Lancaster University has completed work on a £2m suite of ultra-low noise laboratories, IsoLab, which provides the most advanced environments in the world for the expanding field of quantum technology.
IsoLab houses three isolated laboratory spaces where vibration, noise and electromagnetic disturbance are drastically reduced to give an "ultra-clean" experimental environment. The building is embedded in the ground and separated from other buildings to ensure that the three 50-tonne experimental platforms are as completely isolated as possible from the surrounding environment.
These laboratories allow the operation of the extremely sensitive quantum systems and devices which promise to provide the transformative technology of the future.
They provide capability and access both for the University and industry in, for example, quantum optics, nano-machinery, quantum encryption, extreme microscopy and also provide the lowest temperatures available for cooling quantum systems.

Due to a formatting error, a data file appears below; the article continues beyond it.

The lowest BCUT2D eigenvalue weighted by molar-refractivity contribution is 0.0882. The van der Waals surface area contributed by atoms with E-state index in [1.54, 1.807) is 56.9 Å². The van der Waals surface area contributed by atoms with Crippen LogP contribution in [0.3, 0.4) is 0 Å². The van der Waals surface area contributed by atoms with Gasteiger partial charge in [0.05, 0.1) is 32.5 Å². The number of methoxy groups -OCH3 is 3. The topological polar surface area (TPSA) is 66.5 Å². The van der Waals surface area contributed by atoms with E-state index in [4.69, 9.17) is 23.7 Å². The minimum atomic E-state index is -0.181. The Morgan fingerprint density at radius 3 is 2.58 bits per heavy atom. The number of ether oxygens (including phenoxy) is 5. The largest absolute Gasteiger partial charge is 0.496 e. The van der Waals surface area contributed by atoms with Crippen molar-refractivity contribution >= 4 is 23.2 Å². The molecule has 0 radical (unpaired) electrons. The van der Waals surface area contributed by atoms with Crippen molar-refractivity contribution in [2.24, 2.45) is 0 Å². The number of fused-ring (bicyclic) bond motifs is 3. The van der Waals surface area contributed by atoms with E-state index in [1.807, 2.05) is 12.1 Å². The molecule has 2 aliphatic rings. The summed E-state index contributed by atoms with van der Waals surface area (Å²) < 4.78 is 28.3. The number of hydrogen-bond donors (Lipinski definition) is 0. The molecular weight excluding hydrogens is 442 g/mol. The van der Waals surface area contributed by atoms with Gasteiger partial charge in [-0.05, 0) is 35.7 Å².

The project leader is Dr Richard Haley of the Department of Physics.
At a ceremony to celebrate the start of the works, the Vice-Chancellor Professor Mark E. Smith said: “This unique facility will provide a world-beating environment for modern quantum technology and provide support for this field not only for the University, but also for the northwest region and beyond.”
It has been funded by the University and by substantial contributions from the Wolfson Foundation, the Garfield Weston Foundation and the J. P. Moulton Foundation.
A further sum approaching £1m has been awarded by the Engineering and Physical Sciences Research Council for the first tranche of equipment and instrumentation.
The facility was built by Eric Wright Construction Ltd.
IsoLab opened in winter 2016.